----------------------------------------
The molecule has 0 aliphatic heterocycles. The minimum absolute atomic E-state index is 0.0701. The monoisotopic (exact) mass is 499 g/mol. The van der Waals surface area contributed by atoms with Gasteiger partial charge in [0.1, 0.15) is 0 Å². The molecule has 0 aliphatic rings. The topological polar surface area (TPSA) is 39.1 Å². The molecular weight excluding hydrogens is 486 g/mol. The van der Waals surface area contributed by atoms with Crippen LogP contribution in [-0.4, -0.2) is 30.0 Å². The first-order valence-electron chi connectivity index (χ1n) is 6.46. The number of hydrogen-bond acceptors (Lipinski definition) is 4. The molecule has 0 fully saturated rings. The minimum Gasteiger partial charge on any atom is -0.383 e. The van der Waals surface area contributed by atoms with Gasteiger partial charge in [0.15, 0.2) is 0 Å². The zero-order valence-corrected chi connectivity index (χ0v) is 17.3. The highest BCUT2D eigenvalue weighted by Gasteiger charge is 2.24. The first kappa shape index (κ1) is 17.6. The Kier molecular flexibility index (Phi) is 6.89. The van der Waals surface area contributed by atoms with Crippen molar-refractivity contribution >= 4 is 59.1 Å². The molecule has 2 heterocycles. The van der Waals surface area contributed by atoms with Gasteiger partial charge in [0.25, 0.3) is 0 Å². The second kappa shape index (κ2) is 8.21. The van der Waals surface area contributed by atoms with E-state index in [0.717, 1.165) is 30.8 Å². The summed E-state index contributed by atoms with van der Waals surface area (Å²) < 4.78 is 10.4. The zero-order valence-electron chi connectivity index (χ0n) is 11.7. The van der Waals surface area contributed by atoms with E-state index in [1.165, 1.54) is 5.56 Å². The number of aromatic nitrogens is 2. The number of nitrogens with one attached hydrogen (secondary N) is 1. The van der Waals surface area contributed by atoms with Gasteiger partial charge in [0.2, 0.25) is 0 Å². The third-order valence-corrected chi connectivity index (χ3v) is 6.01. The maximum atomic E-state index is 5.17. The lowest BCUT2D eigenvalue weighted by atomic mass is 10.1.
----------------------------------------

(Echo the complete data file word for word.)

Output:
The molecule has 0 aliphatic heterocycles. The minimum absolute atomic E-state index is 0.0701. The monoisotopic (exact) mass is 499 g/mol. The van der Waals surface area contributed by atoms with Gasteiger partial charge in [0.1, 0.15) is 0 Å². The molecule has 0 aliphatic rings. The topological polar surface area (TPSA) is 39.1 Å². The molecular weight excluding hydrogens is 486 g/mol. The van der Waals surface area contributed by atoms with Crippen LogP contribution in [-0.4, -0.2) is 30.0 Å². The first-order valence-electron chi connectivity index (χ1n) is 6.46. The number of hydrogen-bond acceptors (Lipinski definition) is 4. The molecule has 0 fully saturated rings. The minimum Gasteiger partial charge on any atom is -0.383 e. The van der Waals surface area contributed by atoms with Gasteiger partial charge in [0.15, 0.2) is 0 Å². The zero-order valence-corrected chi connectivity index (χ0v) is 17.3. The highest BCUT2D eigenvalue weighted by Gasteiger charge is 2.24. The first kappa shape index (κ1) is 17.6. The Kier molecular flexibility index (Phi) is 6.89. The van der Waals surface area contributed by atoms with Crippen molar-refractivity contribution >= 4 is 59.1 Å². The molecule has 2 heterocycles. The van der Waals surface area contributed by atoms with Gasteiger partial charge in [0.25, 0.3) is 0 Å². The second kappa shape index (κ2) is 8.21. The van der Waals surface area contributed by atoms with E-state index in [0.717, 1.165) is 30.8 Å². The summed E-state index contributed by atoms with van der Waals surface area (Å²) < 4.78 is 10.4. The zero-order valence-electron chi connectivity index (χ0n) is 11.7. The van der Waals surface area contributed by atoms with E-state index in [1.165, 1.54) is 5.56 Å². The number of aromatic nitrogens is 2. The number of nitrogens with one attached hydrogen (secondary N) is 1. The van der Waals surface area contributed by atoms with Gasteiger partial charge in [0.2, 0.25) is 0 Å². The third-order valence-corrected chi connectivity index (χ3v) is 6.01. The maximum atomic E-state index is 5.17. The lowest BCUT2D eigenvalue weighted by atomic mass is 10.1.